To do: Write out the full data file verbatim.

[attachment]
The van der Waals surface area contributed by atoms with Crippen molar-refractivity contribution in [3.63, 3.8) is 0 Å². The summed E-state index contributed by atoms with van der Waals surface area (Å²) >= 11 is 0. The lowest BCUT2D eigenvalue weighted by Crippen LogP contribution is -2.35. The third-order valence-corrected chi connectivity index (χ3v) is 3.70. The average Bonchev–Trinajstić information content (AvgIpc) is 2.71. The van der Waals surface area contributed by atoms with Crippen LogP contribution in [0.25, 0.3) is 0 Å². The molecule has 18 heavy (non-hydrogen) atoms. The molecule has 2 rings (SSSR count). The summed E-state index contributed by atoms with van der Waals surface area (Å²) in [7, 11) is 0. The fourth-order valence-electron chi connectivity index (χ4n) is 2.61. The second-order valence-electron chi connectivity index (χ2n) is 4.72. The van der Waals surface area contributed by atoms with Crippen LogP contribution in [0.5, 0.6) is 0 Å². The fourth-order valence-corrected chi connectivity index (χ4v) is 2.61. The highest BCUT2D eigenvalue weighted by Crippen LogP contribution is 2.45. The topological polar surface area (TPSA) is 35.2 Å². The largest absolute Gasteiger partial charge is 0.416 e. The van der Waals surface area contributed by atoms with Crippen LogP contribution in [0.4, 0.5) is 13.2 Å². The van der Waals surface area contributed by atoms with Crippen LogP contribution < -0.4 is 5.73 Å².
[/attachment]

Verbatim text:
The van der Waals surface area contributed by atoms with Crippen molar-refractivity contribution in [3.63, 3.8) is 0 Å². The summed E-state index contributed by atoms with van der Waals surface area (Å²) >= 11 is 0. The lowest BCUT2D eigenvalue weighted by Crippen LogP contribution is -2.35. The third-order valence-corrected chi connectivity index (χ3v) is 3.70. The average Bonchev–Trinajstić information content (AvgIpc) is 2.71. The van der Waals surface area contributed by atoms with Crippen LogP contribution in [0.25, 0.3) is 0 Å². The molecule has 18 heavy (non-hydrogen) atoms. The molecule has 2 rings (SSSR count). The summed E-state index contributed by atoms with van der Waals surface area (Å²) in [7, 11) is 0. The fourth-order valence-electron chi connectivity index (χ4n) is 2.61. The second-order valence-electron chi connectivity index (χ2n) is 4.72. The van der Waals surface area contributed by atoms with Crippen LogP contribution in [0.5, 0.6) is 0 Å². The fourth-order valence-corrected chi connectivity index (χ4v) is 2.61. The highest BCUT2D eigenvalue weighted by Crippen LogP contribution is 2.45. The topological polar surface area (TPSA) is 35.2 Å². The largest absolute Gasteiger partial charge is 0.416 e. The van der Waals surface area contributed by atoms with Crippen LogP contribution in [0.4, 0.5) is 13.2 Å². The van der Waals surface area contributed by atoms with Crippen LogP contribution < -0.4 is 5.73 Å².